THE RETURNED is the already highly acclaimed debut novel of Jason Mott, who has been well known for his poetry collections. I’ll start by noting that the underpinnings of the book --- the return of the dead, and displacement --- are not unknown, particularly in science-fiction literature. For example, two of my favorite speculative works deal with such topics: COUNTER-CLOCK WORLD by Philip K. Dick, where the dead begin returning to life as the result of time running backward, and a short story entitled “The Quickening” by Michael Bishop, in which, for unknown reasons, everyone is...switched.
The book also bears a number of similarities --- including its title --- to the French television series “Les Revenants.” However, Mott takes the concepts in some very different and more deeply personal directions. Perhaps most importantly, his writing style is ultimately reminiscent of Thornton Wilder or Ray Bradbury. The result is a book that you will keep, recommend and discuss long after you have reached the final page.
"While a parable, THE RETURNED is also a spiritual tale and a science fiction novel, and it confronts the beholder with the question What would you do? and does not leave until given an answer, however unpleasant it may be."
The plot is both simple and complex, and stunningly so. The “simple” is that people who have died are returned to life, exactly as they were the moment before their departure. Not everyone who has ever lived and died gets the return ticket back, at least as far as can be determined (more on that in a moment). Someone who perished 30 years ago might be returned; another, who passed away a century ago, or even 10 years ago, may still be on the other side of the veil. Oh, another thing: those who get a second bite at the apple aren’t necessarily returned to their last known address, either. Four Nazi soldiers who were killed in battle in World War II find themselves in Rochester, New York; two lovers are separated by the breadth of the North American continent; and a minister is drawn across state lines by a long-forsaken temptation that is doomed to failure.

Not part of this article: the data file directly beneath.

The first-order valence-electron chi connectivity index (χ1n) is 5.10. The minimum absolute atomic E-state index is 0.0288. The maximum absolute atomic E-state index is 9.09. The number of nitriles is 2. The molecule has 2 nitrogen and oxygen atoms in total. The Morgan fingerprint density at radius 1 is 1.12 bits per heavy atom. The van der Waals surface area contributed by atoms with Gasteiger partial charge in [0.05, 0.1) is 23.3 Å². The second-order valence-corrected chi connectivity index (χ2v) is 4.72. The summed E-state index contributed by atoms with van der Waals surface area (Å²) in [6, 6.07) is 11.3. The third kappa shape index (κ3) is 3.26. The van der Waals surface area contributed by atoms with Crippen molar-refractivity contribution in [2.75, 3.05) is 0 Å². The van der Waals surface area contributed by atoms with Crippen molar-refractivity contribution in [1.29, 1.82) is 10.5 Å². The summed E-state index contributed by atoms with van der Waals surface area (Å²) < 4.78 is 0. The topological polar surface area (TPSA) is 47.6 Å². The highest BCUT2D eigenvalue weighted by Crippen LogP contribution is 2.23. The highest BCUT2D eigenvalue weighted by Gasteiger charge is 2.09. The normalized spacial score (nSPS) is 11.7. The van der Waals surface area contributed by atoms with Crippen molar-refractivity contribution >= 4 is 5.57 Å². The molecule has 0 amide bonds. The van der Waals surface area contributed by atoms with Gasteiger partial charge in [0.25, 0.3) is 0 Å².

The primary concern of THE RETURNED is a boy named Jacob Hargrave, who comes from a small Alabama town. Jacob, who drowned when he was eight years old, is found a half-century later along a riverbank in China. His return to his parents --- in their 20s at the time of his death but well into their 70s in the present --- introduces the “complex” part of the equation, which is not as obvious as the question of “how” or even the “why” of the returnings, but rather the “what”: specifically, what is to be done with these newly returned people, who are at first a trickle onto the earth, but later a flood? That is what forms the up-close and personal element of THE RETURNED.
Those who are returned are considered a miracle in the flesh by some, a carbon-based photocopy by others, and an unwelcome and unnatural manifestation by many. The government’s solution is predictably well-intended and reliably hapless: create a Bureau of the Returned and put them in “centers.” As with most such projects, it works for a while. When it stops, though, the overcrowding in the centers and lack of resources soon reach the point of no return on both sides of the fence. Something has to give, and give it does, as neighbor turns against neighbor for reasons no one entirely understands. Before the novel is over, things will have changed irrevocably on many levels, both obvious and otherwise.
While a parable, THE RETURNED is also a spiritual tale and a science fiction novel, and it confronts the beholder with the question What would you do? and does not leave until given an answer, however unpleasant it may be.
Reviewed by Joe Hartlaub on August 23, 2013